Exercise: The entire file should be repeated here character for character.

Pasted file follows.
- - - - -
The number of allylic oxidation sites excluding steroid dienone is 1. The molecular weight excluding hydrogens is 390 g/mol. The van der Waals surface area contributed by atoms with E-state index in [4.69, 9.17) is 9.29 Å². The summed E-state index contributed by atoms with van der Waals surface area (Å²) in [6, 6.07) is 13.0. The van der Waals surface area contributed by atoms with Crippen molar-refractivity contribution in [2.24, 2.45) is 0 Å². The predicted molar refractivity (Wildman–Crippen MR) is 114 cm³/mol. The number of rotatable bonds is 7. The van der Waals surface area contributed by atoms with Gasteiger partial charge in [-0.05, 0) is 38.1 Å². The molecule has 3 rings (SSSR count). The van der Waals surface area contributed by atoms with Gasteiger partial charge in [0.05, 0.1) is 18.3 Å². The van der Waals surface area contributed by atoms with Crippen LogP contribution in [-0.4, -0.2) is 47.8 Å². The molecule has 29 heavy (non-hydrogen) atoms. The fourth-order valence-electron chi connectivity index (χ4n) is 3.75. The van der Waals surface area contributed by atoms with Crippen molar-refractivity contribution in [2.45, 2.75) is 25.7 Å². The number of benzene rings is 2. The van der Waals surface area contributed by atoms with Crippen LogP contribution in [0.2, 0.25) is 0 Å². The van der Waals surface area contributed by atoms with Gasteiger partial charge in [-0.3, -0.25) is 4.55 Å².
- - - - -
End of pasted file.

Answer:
The number of allylic oxidation sites excluding steroid dienone is 1. The molecular weight excluding hydrogens is 390 g/mol. The van der Waals surface area contributed by atoms with E-state index in [4.69, 9.17) is 9.29 Å². The summed E-state index contributed by atoms with van der Waals surface area (Å²) in [6, 6.07) is 13.0. The van der Waals surface area contributed by atoms with Crippen molar-refractivity contribution in [2.24, 2.45) is 0 Å². The predicted molar refractivity (Wildman–Crippen MR) is 114 cm³/mol. The number of rotatable bonds is 7. The van der Waals surface area contributed by atoms with Gasteiger partial charge in [-0.05, 0) is 38.1 Å². The molecule has 3 rings (SSSR count). The van der Waals surface area contributed by atoms with Gasteiger partial charge in [0.05, 0.1) is 18.3 Å². The van der Waals surface area contributed by atoms with Crippen LogP contribution in [-0.4, -0.2) is 47.8 Å². The molecule has 29 heavy (non-hydrogen) atoms. The fourth-order valence-electron chi connectivity index (χ4n) is 3.75. The van der Waals surface area contributed by atoms with Crippen molar-refractivity contribution in [2.45, 2.75) is 25.7 Å². The number of benzene rings is 2. The van der Waals surface area contributed by atoms with Crippen LogP contribution in [0.2, 0.25) is 0 Å². The van der Waals surface area contributed by atoms with Gasteiger partial charge in [-0.3, -0.25) is 4.55 Å².